Wednesday, October 16, 2013

Academic Genealogy

This is my academic genealogy, which my brother David kindly went to all the trouble of researching for me. It traces back from my PhD advisor, to his PhD advisor, all the way back to Gallileo. Since that's about when Francis Bacon more or less made up the crazy game we call science, this really gives a picture of the whole enterprise.
It's fun to trace back the names you recognize, and see how they're connected. Fermi (father of the atomic bomb), studied under Max Born (who introduced matrices to quantum theory), who studied under Carl Runge (who invented the Runge-Kutta approximation method, taught in Freshman calculus), who studied under Karl Weierstrass (who put a solid foundation under calculus), who studied under some guy who was taught by Carl Gauss himself. So that goes from math to nuclear physics, and looking at the abstracts of the next few names down you can see how an interest in imaging quantum phenomena developed into an interest in imaging astronomy, and then turned into an interest in image processing, which turned into a study of computer vision.   It was also interesting to see that Ken Perlin, my advisor when I was working on my Master's degree, was the grad student of David Lowe, who invented SIFT. His advisor Thomas Binford built the ACRONYM system, which did the same kinds of things I tried to do in my dissertation, except way back in the 1970s! Of course before that there was no such thing as computer vision; his dissertation was also in physics.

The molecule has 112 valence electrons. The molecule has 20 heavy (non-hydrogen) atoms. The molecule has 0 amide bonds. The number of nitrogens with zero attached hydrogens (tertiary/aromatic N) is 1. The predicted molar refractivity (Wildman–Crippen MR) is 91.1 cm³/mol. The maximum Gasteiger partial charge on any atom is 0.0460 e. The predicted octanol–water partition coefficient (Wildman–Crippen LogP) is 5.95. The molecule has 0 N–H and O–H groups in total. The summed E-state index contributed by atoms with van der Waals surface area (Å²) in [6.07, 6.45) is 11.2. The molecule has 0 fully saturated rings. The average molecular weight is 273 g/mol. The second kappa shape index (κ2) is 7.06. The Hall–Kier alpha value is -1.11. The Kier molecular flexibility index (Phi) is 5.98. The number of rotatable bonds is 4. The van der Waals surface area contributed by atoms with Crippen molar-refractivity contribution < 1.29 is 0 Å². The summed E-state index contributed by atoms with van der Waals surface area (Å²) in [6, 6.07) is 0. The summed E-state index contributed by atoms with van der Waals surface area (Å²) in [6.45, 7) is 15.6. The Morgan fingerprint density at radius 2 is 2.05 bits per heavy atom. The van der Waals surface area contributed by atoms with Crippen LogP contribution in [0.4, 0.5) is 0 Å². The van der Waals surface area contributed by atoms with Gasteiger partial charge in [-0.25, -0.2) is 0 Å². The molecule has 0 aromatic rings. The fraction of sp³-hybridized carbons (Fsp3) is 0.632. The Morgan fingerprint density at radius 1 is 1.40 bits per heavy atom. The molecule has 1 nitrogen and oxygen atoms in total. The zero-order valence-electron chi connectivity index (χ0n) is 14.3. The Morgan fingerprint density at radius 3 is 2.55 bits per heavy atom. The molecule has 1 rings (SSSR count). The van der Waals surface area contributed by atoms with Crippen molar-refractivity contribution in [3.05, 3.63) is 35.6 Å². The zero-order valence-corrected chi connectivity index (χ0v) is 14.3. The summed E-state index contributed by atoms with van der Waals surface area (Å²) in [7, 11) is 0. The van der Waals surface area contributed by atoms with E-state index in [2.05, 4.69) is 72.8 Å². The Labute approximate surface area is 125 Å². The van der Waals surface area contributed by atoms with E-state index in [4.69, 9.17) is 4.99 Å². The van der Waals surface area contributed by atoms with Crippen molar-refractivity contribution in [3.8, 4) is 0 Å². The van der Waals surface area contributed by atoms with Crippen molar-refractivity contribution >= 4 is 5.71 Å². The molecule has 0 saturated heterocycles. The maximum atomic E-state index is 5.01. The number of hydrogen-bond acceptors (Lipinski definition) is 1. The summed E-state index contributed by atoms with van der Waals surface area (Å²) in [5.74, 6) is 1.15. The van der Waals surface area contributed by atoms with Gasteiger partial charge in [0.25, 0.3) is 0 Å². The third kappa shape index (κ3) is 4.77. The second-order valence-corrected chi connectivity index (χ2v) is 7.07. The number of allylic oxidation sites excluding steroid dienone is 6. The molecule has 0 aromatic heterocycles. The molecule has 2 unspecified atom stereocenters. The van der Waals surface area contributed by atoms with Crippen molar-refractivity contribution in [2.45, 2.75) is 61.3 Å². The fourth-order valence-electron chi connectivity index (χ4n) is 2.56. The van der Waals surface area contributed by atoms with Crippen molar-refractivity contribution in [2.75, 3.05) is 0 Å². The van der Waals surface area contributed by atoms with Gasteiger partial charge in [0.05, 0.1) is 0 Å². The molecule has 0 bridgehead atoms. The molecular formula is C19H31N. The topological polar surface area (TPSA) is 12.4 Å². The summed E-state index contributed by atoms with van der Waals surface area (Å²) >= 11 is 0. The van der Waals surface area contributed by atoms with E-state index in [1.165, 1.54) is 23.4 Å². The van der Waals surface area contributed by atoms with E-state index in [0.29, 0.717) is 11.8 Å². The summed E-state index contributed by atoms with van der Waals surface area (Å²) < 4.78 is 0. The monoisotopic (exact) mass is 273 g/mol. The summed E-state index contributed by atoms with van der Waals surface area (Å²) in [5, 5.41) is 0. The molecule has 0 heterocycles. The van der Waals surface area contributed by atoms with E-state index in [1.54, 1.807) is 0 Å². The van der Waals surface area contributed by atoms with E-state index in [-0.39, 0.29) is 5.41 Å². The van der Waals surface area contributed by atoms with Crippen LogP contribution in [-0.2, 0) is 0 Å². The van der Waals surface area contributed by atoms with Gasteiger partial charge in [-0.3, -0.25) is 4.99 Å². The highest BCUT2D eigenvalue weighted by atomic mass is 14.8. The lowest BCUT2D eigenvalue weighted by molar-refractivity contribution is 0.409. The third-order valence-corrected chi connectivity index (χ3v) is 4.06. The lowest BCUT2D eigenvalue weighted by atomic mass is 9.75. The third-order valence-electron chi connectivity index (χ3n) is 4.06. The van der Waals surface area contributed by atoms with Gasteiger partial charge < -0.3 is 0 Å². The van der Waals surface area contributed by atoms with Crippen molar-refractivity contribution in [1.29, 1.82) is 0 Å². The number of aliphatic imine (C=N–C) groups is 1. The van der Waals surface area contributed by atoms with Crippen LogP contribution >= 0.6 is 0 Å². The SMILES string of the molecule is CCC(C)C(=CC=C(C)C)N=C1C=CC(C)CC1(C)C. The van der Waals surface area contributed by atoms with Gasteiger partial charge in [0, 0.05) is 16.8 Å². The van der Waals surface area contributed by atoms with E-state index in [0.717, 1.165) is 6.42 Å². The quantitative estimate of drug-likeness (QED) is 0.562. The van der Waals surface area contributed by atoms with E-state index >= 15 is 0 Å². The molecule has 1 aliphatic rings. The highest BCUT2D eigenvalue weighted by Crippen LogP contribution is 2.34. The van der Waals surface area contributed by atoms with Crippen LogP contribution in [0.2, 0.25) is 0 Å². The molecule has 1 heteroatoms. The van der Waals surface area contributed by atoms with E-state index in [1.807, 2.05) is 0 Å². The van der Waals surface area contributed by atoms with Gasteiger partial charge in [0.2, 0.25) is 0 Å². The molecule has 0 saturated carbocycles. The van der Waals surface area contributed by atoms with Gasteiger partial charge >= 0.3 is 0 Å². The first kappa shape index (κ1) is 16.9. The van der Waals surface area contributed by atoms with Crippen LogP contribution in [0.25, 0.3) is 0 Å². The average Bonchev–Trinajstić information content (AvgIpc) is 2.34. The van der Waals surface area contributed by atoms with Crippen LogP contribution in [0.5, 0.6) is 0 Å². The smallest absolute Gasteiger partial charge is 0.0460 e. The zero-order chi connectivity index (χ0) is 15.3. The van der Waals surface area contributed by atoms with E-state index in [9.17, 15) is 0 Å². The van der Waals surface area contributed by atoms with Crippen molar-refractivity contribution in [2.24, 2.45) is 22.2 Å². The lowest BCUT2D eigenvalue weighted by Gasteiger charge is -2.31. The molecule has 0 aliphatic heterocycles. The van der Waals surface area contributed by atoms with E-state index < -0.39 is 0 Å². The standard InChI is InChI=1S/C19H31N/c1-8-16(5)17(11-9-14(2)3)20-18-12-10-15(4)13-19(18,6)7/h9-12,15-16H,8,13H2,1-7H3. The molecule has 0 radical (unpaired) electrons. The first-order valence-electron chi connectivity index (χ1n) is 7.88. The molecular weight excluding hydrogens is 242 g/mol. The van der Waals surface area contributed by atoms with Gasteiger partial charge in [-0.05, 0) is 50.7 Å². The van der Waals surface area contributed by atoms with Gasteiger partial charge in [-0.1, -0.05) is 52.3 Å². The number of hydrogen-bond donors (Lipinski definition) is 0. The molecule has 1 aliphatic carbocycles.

Originally (beginning in the Middle Ages), a Doctorate meant that you had performed scholarship in libraries, rather than creating something new. It wasn't until the 19th century German universities added a requirement for original research in a dissertation that the degree of Doctor of Philosophy became what we know today.

(To read the names on a larger version, right click on the image and choose "Open Link in New Tab.")



3 comments:

Mike Stay said...

Gudermann is known for his function gd(x) that takes the height on a Mercator projection (project outwards from the axis running through the poles onto a cylinder whose radius is the same as the earth's) and gives back the actual distance.

http://www.johndcook.com/blog/2009/09/21/gudermannian/

D said...

Well, I'd never heard of him.

Mike Stay said...

Neither had I! I had to look him up.